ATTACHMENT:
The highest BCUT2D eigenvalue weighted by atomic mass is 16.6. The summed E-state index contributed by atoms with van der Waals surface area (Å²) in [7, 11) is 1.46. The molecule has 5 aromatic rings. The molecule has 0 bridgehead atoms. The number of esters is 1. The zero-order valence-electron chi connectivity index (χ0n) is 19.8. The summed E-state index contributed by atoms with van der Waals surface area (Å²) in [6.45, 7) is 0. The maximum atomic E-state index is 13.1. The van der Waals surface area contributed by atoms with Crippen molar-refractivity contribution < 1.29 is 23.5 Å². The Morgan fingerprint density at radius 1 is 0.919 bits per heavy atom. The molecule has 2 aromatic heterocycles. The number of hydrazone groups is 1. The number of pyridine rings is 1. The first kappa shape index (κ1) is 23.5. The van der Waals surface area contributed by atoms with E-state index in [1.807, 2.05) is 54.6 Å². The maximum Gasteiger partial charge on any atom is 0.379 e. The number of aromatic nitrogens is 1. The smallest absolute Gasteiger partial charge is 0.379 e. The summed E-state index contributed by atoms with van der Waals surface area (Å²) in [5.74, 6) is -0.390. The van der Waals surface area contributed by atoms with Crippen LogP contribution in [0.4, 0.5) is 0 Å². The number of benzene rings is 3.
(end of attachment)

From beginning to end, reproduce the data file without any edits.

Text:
The highest BCUT2D eigenvalue weighted by atomic mass is 16.6. The summed E-state index contributed by atoms with van der Waals surface area (Å²) in [7, 11) is 1.46. The molecule has 5 aromatic rings. The molecule has 0 bridgehead atoms. The number of esters is 1. The zero-order valence-electron chi connectivity index (χ0n) is 19.8. The summed E-state index contributed by atoms with van der Waals surface area (Å²) in [6.45, 7) is 0. The maximum atomic E-state index is 13.1. The van der Waals surface area contributed by atoms with Crippen molar-refractivity contribution < 1.29 is 23.5 Å². The Morgan fingerprint density at radius 1 is 0.919 bits per heavy atom. The molecule has 2 aromatic heterocycles. The number of hydrazone groups is 1. The number of pyridine rings is 1. The first kappa shape index (κ1) is 23.5. The van der Waals surface area contributed by atoms with E-state index in [1.807, 2.05) is 54.6 Å². The maximum Gasteiger partial charge on any atom is 0.379 e. The number of aromatic nitrogens is 1. The smallest absolute Gasteiger partial charge is 0.379 e. The summed E-state index contributed by atoms with van der Waals surface area (Å²) in [5.74, 6) is -0.390. The van der Waals surface area contributed by atoms with Crippen LogP contribution in [0.4, 0.5) is 0 Å². The number of benzene rings is 3.